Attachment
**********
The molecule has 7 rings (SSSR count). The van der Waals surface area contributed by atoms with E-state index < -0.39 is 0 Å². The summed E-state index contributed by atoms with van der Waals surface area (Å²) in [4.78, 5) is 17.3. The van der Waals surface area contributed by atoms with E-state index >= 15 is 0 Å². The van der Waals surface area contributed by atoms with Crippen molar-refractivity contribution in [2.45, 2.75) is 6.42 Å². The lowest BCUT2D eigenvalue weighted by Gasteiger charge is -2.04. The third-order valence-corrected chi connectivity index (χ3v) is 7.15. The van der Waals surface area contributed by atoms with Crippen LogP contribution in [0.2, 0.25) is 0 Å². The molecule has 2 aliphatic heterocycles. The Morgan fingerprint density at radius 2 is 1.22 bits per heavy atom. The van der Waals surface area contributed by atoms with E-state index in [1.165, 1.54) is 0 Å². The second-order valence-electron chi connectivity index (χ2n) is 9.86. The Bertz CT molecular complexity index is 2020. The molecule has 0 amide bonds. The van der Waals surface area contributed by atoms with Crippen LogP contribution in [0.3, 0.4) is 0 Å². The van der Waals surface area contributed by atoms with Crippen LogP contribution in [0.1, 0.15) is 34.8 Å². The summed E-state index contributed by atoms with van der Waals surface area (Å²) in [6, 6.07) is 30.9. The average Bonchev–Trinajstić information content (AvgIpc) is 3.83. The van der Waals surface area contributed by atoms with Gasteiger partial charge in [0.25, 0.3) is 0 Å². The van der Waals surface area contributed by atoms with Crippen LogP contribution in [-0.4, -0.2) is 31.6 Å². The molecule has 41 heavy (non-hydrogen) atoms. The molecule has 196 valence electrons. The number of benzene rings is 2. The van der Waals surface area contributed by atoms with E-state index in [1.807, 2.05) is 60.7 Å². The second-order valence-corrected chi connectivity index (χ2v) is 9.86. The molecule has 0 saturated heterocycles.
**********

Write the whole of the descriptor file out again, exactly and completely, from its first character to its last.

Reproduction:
The molecule has 7 rings (SSSR count). The van der Waals surface area contributed by atoms with E-state index < -0.39 is 0 Å². The summed E-state index contributed by atoms with van der Waals surface area (Å²) in [4.78, 5) is 17.3. The van der Waals surface area contributed by atoms with E-state index >= 15 is 0 Å². The van der Waals surface area contributed by atoms with Crippen molar-refractivity contribution in [2.45, 2.75) is 6.42 Å². The lowest BCUT2D eigenvalue weighted by Gasteiger charge is -2.04. The third-order valence-corrected chi connectivity index (χ3v) is 7.15. The van der Waals surface area contributed by atoms with Crippen LogP contribution in [0.2, 0.25) is 0 Å². The molecule has 2 aliphatic heterocycles. The Morgan fingerprint density at radius 2 is 1.22 bits per heavy atom. The van der Waals surface area contributed by atoms with E-state index in [1.165, 1.54) is 0 Å². The second-order valence-electron chi connectivity index (χ2n) is 9.86. The Bertz CT molecular complexity index is 2020. The molecule has 0 amide bonds. The van der Waals surface area contributed by atoms with Crippen LogP contribution in [0.3, 0.4) is 0 Å². The van der Waals surface area contributed by atoms with Crippen LogP contribution in [0.1, 0.15) is 34.8 Å². The summed E-state index contributed by atoms with van der Waals surface area (Å²) in [6, 6.07) is 30.9. The average Bonchev–Trinajstić information content (AvgIpc) is 3.83. The van der Waals surface area contributed by atoms with Gasteiger partial charge in [0.25, 0.3) is 0 Å². The van der Waals surface area contributed by atoms with Crippen LogP contribution in [-0.4, -0.2) is 31.6 Å². The molecule has 41 heavy (non-hydrogen) atoms. The molecule has 196 valence electrons. The number of benzene rings is 2. The van der Waals surface area contributed by atoms with E-state index in [1.807, 2.05) is 60.7 Å². The second-order valence-corrected chi connectivity index (χ2v) is 9.86. The molecule has 0 saturated heterocycles.